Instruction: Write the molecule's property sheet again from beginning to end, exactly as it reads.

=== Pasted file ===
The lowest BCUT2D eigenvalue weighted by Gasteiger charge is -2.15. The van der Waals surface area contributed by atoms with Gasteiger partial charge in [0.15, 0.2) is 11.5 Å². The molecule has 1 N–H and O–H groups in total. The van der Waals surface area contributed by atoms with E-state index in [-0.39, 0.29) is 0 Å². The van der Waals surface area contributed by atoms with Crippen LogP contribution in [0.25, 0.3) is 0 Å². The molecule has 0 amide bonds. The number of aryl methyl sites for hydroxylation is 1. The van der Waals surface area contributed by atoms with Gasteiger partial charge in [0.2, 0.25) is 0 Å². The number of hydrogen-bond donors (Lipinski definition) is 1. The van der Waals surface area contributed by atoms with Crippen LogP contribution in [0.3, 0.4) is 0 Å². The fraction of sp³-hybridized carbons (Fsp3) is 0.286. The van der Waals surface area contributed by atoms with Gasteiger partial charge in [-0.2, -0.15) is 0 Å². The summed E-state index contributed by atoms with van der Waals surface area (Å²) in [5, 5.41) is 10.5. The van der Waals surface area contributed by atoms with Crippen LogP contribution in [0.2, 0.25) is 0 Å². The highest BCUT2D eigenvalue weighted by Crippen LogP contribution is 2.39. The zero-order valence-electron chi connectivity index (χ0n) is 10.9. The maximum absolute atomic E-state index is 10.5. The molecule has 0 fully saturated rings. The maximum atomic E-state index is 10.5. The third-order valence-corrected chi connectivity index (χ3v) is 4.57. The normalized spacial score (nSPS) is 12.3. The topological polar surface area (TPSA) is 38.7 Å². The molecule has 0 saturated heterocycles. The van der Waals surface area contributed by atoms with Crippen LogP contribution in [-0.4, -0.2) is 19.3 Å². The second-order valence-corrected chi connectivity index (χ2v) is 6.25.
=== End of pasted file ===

The lowest BCUT2D eigenvalue weighted by Gasteiger charge is -2.15. The van der Waals surface area contributed by atoms with Gasteiger partial charge in [0.15, 0.2) is 11.5 Å². The molecule has 1 N–H and O–H groups in total. The van der Waals surface area contributed by atoms with E-state index in [-0.39, 0.29) is 0 Å². The van der Waals surface area contributed by atoms with Crippen LogP contribution in [0.25, 0.3) is 0 Å². The molecule has 0 amide bonds. The number of aryl methyl sites for hydroxylation is 1. The van der Waals surface area contributed by atoms with Gasteiger partial charge in [0.2, 0.25) is 0 Å². The number of hydrogen-bond donors (Lipinski definition) is 1. The van der Waals surface area contributed by atoms with Crippen LogP contribution in [0.3, 0.4) is 0 Å². The fraction of sp³-hybridized carbons (Fsp3) is 0.286. The van der Waals surface area contributed by atoms with Gasteiger partial charge in [-0.2, -0.15) is 0 Å². The summed E-state index contributed by atoms with van der Waals surface area (Å²) in [5, 5.41) is 10.5. The van der Waals surface area contributed by atoms with Crippen LogP contribution in [0.2, 0.25) is 0 Å². The highest BCUT2D eigenvalue weighted by Crippen LogP contribution is 2.39. The zero-order valence-electron chi connectivity index (χ0n) is 10.9. The maximum absolute atomic E-state index is 10.5. The molecule has 0 fully saturated rings. The maximum atomic E-state index is 10.5. The third-order valence-corrected chi connectivity index (χ3v) is 4.57. The normalized spacial score (nSPS) is 12.3. The topological polar surface area (TPSA) is 38.7 Å². The molecule has 0 saturated heterocycles. The van der Waals surface area contributed by atoms with Crippen LogP contribution in [-0.4, -0.2) is 19.3 Å². The second-order valence-corrected chi connectivity index (χ2v) is 6.25.